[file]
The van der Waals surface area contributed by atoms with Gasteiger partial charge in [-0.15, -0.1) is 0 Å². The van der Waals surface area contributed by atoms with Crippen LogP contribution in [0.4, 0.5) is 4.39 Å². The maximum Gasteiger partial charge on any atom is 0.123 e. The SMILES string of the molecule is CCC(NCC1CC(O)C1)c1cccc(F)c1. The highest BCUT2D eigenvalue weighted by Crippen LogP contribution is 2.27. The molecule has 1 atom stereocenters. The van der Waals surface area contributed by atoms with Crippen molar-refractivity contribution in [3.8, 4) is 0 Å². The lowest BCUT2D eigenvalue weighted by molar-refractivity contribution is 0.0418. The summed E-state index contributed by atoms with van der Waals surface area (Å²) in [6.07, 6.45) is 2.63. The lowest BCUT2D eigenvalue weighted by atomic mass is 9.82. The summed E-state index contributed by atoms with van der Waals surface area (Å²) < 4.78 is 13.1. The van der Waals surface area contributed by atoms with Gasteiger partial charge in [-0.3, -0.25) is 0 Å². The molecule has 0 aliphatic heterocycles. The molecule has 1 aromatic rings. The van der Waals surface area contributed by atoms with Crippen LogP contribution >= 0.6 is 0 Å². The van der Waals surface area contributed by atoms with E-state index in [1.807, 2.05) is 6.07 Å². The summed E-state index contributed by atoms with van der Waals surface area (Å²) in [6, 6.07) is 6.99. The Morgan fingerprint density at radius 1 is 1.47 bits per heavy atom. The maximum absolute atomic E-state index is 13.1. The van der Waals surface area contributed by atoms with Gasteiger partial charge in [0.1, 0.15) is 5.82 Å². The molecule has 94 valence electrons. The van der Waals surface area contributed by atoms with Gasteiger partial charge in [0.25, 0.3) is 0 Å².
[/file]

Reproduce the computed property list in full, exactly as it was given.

The van der Waals surface area contributed by atoms with Gasteiger partial charge in [-0.15, -0.1) is 0 Å². The van der Waals surface area contributed by atoms with Crippen LogP contribution in [0.4, 0.5) is 4.39 Å². The maximum Gasteiger partial charge on any atom is 0.123 e. The SMILES string of the molecule is CCC(NCC1CC(O)C1)c1cccc(F)c1. The highest BCUT2D eigenvalue weighted by Crippen LogP contribution is 2.27. The molecule has 1 atom stereocenters. The van der Waals surface area contributed by atoms with Crippen molar-refractivity contribution in [3.8, 4) is 0 Å². The lowest BCUT2D eigenvalue weighted by molar-refractivity contribution is 0.0418. The summed E-state index contributed by atoms with van der Waals surface area (Å²) in [6.07, 6.45) is 2.63. The lowest BCUT2D eigenvalue weighted by atomic mass is 9.82. The summed E-state index contributed by atoms with van der Waals surface area (Å²) < 4.78 is 13.1. The van der Waals surface area contributed by atoms with Gasteiger partial charge in [-0.3, -0.25) is 0 Å². The molecule has 0 aliphatic heterocycles. The molecule has 1 aromatic rings. The van der Waals surface area contributed by atoms with Crippen LogP contribution >= 0.6 is 0 Å². The van der Waals surface area contributed by atoms with E-state index in [1.807, 2.05) is 6.07 Å². The summed E-state index contributed by atoms with van der Waals surface area (Å²) in [6, 6.07) is 6.99. The Morgan fingerprint density at radius 1 is 1.47 bits per heavy atom. The maximum absolute atomic E-state index is 13.1. The van der Waals surface area contributed by atoms with Gasteiger partial charge in [0.1, 0.15) is 5.82 Å². The molecule has 94 valence electrons. The van der Waals surface area contributed by atoms with Gasteiger partial charge in [0.25, 0.3) is 0 Å².